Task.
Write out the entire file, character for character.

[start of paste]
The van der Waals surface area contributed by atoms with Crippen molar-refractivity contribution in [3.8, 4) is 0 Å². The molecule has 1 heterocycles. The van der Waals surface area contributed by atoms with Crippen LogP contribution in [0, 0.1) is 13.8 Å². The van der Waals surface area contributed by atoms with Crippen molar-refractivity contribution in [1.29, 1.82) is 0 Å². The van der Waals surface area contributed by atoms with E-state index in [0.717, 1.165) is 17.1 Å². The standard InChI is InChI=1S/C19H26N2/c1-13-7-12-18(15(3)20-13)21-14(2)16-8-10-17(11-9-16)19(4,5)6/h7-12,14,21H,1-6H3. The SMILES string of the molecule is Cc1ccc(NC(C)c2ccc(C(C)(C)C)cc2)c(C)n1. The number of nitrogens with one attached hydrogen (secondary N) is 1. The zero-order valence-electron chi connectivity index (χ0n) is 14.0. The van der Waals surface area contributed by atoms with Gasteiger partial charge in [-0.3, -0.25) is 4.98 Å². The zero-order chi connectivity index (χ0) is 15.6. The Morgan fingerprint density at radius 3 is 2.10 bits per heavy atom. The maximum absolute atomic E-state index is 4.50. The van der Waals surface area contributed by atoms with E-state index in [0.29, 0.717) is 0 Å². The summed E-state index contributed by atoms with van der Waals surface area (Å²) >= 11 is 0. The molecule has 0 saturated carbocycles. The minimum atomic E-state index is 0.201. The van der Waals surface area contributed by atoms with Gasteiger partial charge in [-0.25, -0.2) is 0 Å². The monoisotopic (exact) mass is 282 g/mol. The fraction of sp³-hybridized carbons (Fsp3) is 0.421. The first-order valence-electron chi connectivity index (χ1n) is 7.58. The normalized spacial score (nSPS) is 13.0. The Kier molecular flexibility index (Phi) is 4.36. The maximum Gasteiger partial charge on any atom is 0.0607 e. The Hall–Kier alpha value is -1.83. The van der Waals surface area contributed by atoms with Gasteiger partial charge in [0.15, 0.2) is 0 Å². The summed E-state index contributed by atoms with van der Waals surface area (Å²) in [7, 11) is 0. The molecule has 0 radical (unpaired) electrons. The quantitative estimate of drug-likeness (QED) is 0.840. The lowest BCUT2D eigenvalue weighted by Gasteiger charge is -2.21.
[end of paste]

The van der Waals surface area contributed by atoms with Crippen molar-refractivity contribution in [3.8, 4) is 0 Å². The molecule has 1 heterocycles. The van der Waals surface area contributed by atoms with Crippen LogP contribution in [0, 0.1) is 13.8 Å². The van der Waals surface area contributed by atoms with Crippen molar-refractivity contribution in [1.29, 1.82) is 0 Å². The van der Waals surface area contributed by atoms with E-state index in [0.717, 1.165) is 17.1 Å². The standard InChI is InChI=1S/C19H26N2/c1-13-7-12-18(15(3)20-13)21-14(2)16-8-10-17(11-9-16)19(4,5)6/h7-12,14,21H,1-6H3. The SMILES string of the molecule is Cc1ccc(NC(C)c2ccc(C(C)(C)C)cc2)c(C)n1. The number of nitrogens with one attached hydrogen (secondary N) is 1. The zero-order valence-electron chi connectivity index (χ0n) is 14.0. The van der Waals surface area contributed by atoms with Gasteiger partial charge in [-0.3, -0.25) is 4.98 Å². The zero-order chi connectivity index (χ0) is 15.6. The Morgan fingerprint density at radius 3 is 2.10 bits per heavy atom. The maximum absolute atomic E-state index is 4.50. The van der Waals surface area contributed by atoms with E-state index in [0.29, 0.717) is 0 Å². The summed E-state index contributed by atoms with van der Waals surface area (Å²) >= 11 is 0. The molecule has 0 saturated carbocycles. The minimum atomic E-state index is 0.201. The van der Waals surface area contributed by atoms with Gasteiger partial charge in [-0.25, -0.2) is 0 Å². The monoisotopic (exact) mass is 282 g/mol. The fraction of sp³-hybridized carbons (Fsp3) is 0.421. The first-order valence-electron chi connectivity index (χ1n) is 7.58. The normalized spacial score (nSPS) is 13.0. The Kier molecular flexibility index (Phi) is 4.36. The maximum Gasteiger partial charge on any atom is 0.0607 e. The Hall–Kier alpha value is -1.83. The van der Waals surface area contributed by atoms with Gasteiger partial charge in [0.15, 0.2) is 0 Å². The summed E-state index contributed by atoms with van der Waals surface area (Å²) in [7, 11) is 0. The molecule has 0 radical (unpaired) electrons. The quantitative estimate of drug-likeness (QED) is 0.840. The lowest BCUT2D eigenvalue weighted by Gasteiger charge is -2.21.